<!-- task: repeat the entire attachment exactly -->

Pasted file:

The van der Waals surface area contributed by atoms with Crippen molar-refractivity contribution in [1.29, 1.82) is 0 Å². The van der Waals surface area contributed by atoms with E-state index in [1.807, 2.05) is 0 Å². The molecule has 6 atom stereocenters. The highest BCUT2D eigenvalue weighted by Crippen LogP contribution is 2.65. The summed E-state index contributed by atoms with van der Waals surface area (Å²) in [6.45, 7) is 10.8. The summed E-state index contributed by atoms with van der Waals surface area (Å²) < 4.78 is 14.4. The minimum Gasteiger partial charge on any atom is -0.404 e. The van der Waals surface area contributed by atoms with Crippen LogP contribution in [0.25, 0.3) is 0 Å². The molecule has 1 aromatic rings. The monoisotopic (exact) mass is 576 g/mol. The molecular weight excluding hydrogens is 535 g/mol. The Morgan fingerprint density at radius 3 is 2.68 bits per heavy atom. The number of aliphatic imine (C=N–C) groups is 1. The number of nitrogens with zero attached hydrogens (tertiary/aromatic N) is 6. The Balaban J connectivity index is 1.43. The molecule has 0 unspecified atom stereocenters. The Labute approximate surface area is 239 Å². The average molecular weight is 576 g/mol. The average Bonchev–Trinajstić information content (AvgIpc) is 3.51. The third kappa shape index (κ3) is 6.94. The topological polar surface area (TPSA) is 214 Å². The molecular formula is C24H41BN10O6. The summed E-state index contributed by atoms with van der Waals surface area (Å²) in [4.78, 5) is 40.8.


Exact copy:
The van der Waals surface area contributed by atoms with Crippen molar-refractivity contribution in [1.29, 1.82) is 0 Å². The van der Waals surface area contributed by atoms with E-state index in [1.807, 2.05) is 0 Å². The molecule has 6 atom stereocenters. The highest BCUT2D eigenvalue weighted by Crippen LogP contribution is 2.65. The summed E-state index contributed by atoms with van der Waals surface area (Å²) in [6.45, 7) is 10.8. The summed E-state index contributed by atoms with van der Waals surface area (Å²) < 4.78 is 14.4. The minimum Gasteiger partial charge on any atom is -0.404 e. The van der Waals surface area contributed by atoms with Crippen LogP contribution in [0.25, 0.3) is 0 Å². The molecule has 1 aromatic rings. The monoisotopic (exact) mass is 576 g/mol. The molecular weight excluding hydrogens is 535 g/mol. The Morgan fingerprint density at radius 3 is 2.68 bits per heavy atom. The number of aliphatic imine (C=N–C) groups is 1. The number of nitrogens with zero attached hydrogens (tertiary/aromatic N) is 6. The Balaban J connectivity index is 1.43. The molecule has 0 unspecified atom stereocenters. The Labute approximate surface area is 239 Å². The average molecular weight is 576 g/mol. The average Bonchev–Trinajstić information content (AvgIpc) is 3.51. The third kappa shape index (κ3) is 6.94. The topological polar surface area (TPSA) is 214 Å². The molecular formula is C24H41BN10O6. The summed E-state index contributed by atoms with van der Waals surface area (Å²) in [4.78, 5) is 40.8.